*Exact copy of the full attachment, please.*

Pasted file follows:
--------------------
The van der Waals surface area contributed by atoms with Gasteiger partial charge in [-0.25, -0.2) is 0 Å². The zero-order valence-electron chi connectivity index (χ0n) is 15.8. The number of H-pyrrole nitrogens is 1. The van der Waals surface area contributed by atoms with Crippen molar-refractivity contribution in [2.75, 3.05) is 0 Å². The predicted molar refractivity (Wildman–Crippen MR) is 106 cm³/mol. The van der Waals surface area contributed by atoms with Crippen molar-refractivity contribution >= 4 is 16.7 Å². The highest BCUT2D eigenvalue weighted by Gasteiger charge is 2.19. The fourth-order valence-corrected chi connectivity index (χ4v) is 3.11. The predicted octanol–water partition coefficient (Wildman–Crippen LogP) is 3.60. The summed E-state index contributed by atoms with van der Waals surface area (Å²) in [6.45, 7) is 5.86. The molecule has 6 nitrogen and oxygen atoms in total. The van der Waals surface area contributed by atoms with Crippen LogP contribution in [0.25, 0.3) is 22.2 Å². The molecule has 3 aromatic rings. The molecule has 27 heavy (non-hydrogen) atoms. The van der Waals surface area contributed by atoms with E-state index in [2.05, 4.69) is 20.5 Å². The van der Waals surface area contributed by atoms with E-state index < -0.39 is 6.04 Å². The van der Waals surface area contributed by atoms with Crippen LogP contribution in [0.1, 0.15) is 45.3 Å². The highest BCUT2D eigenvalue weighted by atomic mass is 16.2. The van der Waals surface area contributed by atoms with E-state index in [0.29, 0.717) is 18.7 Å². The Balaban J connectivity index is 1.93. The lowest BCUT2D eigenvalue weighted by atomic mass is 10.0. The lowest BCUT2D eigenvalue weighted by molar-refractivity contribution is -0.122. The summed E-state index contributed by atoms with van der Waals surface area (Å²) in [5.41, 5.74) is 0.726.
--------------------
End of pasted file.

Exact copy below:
The van der Waals surface area contributed by atoms with Gasteiger partial charge in [-0.25, -0.2) is 0 Å². The zero-order valence-electron chi connectivity index (χ0n) is 15.8. The number of H-pyrrole nitrogens is 1. The van der Waals surface area contributed by atoms with Crippen molar-refractivity contribution in [2.75, 3.05) is 0 Å². The predicted molar refractivity (Wildman–Crippen MR) is 106 cm³/mol. The van der Waals surface area contributed by atoms with Crippen molar-refractivity contribution >= 4 is 16.7 Å². The highest BCUT2D eigenvalue weighted by Gasteiger charge is 2.19. The fourth-order valence-corrected chi connectivity index (χ4v) is 3.11. The predicted octanol–water partition coefficient (Wildman–Crippen LogP) is 3.60. The summed E-state index contributed by atoms with van der Waals surface area (Å²) in [6.45, 7) is 5.86. The molecule has 6 nitrogen and oxygen atoms in total. The van der Waals surface area contributed by atoms with Crippen LogP contribution in [0.25, 0.3) is 22.2 Å². The molecule has 3 aromatic rings. The molecule has 27 heavy (non-hydrogen) atoms. The van der Waals surface area contributed by atoms with E-state index in [2.05, 4.69) is 20.5 Å². The van der Waals surface area contributed by atoms with E-state index < -0.39 is 6.04 Å². The van der Waals surface area contributed by atoms with Crippen LogP contribution in [0.1, 0.15) is 45.3 Å². The highest BCUT2D eigenvalue weighted by atomic mass is 16.2. The van der Waals surface area contributed by atoms with E-state index in [0.29, 0.717) is 18.7 Å². The Balaban J connectivity index is 1.93. The lowest BCUT2D eigenvalue weighted by atomic mass is 10.0. The lowest BCUT2D eigenvalue weighted by molar-refractivity contribution is -0.122. The summed E-state index contributed by atoms with van der Waals surface area (Å²) in [5.41, 5.74) is 0.726.